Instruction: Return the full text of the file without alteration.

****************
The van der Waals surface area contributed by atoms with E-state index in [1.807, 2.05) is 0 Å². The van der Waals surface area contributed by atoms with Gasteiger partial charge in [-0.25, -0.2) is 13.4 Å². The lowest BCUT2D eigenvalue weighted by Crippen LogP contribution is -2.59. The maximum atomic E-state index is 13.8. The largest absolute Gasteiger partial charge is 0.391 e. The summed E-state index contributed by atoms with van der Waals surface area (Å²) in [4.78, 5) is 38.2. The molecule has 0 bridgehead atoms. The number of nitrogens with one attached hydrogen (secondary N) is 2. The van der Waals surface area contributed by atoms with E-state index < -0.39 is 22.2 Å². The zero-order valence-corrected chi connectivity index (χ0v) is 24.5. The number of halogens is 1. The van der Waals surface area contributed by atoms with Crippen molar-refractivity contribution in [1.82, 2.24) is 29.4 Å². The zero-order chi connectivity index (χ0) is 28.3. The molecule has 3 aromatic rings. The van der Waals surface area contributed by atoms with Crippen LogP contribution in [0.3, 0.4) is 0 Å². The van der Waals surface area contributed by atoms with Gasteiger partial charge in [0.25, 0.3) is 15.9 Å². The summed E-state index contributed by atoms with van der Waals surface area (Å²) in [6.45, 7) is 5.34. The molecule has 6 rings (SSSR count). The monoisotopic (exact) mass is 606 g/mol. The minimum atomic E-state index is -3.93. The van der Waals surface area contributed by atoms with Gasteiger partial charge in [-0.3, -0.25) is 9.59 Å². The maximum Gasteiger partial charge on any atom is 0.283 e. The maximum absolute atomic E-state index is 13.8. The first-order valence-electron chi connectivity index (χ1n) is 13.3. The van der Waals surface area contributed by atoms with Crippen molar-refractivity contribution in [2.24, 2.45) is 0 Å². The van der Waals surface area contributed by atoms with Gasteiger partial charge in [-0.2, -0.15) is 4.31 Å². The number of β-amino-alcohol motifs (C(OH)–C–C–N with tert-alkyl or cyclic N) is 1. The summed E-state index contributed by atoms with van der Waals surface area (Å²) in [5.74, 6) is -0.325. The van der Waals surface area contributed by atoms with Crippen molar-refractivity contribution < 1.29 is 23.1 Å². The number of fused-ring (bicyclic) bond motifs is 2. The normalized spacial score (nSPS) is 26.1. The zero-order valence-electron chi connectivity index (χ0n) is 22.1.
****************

The van der Waals surface area contributed by atoms with E-state index in [1.807, 2.05) is 0 Å². The van der Waals surface area contributed by atoms with Gasteiger partial charge in [-0.25, -0.2) is 13.4 Å². The lowest BCUT2D eigenvalue weighted by Crippen LogP contribution is -2.59. The maximum atomic E-state index is 13.8. The largest absolute Gasteiger partial charge is 0.391 e. The summed E-state index contributed by atoms with van der Waals surface area (Å²) in [4.78, 5) is 38.2. The molecule has 0 bridgehead atoms. The number of nitrogens with one attached hydrogen (secondary N) is 2. The van der Waals surface area contributed by atoms with E-state index < -0.39 is 22.2 Å². The zero-order valence-corrected chi connectivity index (χ0v) is 24.5. The number of halogens is 1. The van der Waals surface area contributed by atoms with Crippen molar-refractivity contribution in [1.82, 2.24) is 29.4 Å². The zero-order chi connectivity index (χ0) is 28.3. The molecule has 3 aromatic rings. The van der Waals surface area contributed by atoms with Crippen LogP contribution in [0.3, 0.4) is 0 Å². The van der Waals surface area contributed by atoms with Gasteiger partial charge in [0.25, 0.3) is 15.9 Å². The summed E-state index contributed by atoms with van der Waals surface area (Å²) in [6.45, 7) is 5.34. The molecule has 6 rings (SSSR count). The monoisotopic (exact) mass is 606 g/mol. The minimum atomic E-state index is -3.93. The van der Waals surface area contributed by atoms with Gasteiger partial charge in [-0.3, -0.25) is 9.59 Å². The maximum Gasteiger partial charge on any atom is 0.283 e. The maximum absolute atomic E-state index is 13.8. The first-order valence-electron chi connectivity index (χ1n) is 13.3. The van der Waals surface area contributed by atoms with Crippen molar-refractivity contribution in [2.24, 2.45) is 0 Å². The van der Waals surface area contributed by atoms with Gasteiger partial charge in [-0.2, -0.15) is 4.31 Å². The number of β-amino-alcohol motifs (C(OH)–C–C–N with tert-alkyl or cyclic N) is 1. The summed E-state index contributed by atoms with van der Waals surface area (Å²) in [5.74, 6) is -0.325. The van der Waals surface area contributed by atoms with Crippen molar-refractivity contribution < 1.29 is 23.1 Å². The number of fused-ring (bicyclic) bond motifs is 2. The normalized spacial score (nSPS) is 26.1. The zero-order valence-electron chi connectivity index (χ0n) is 22.1.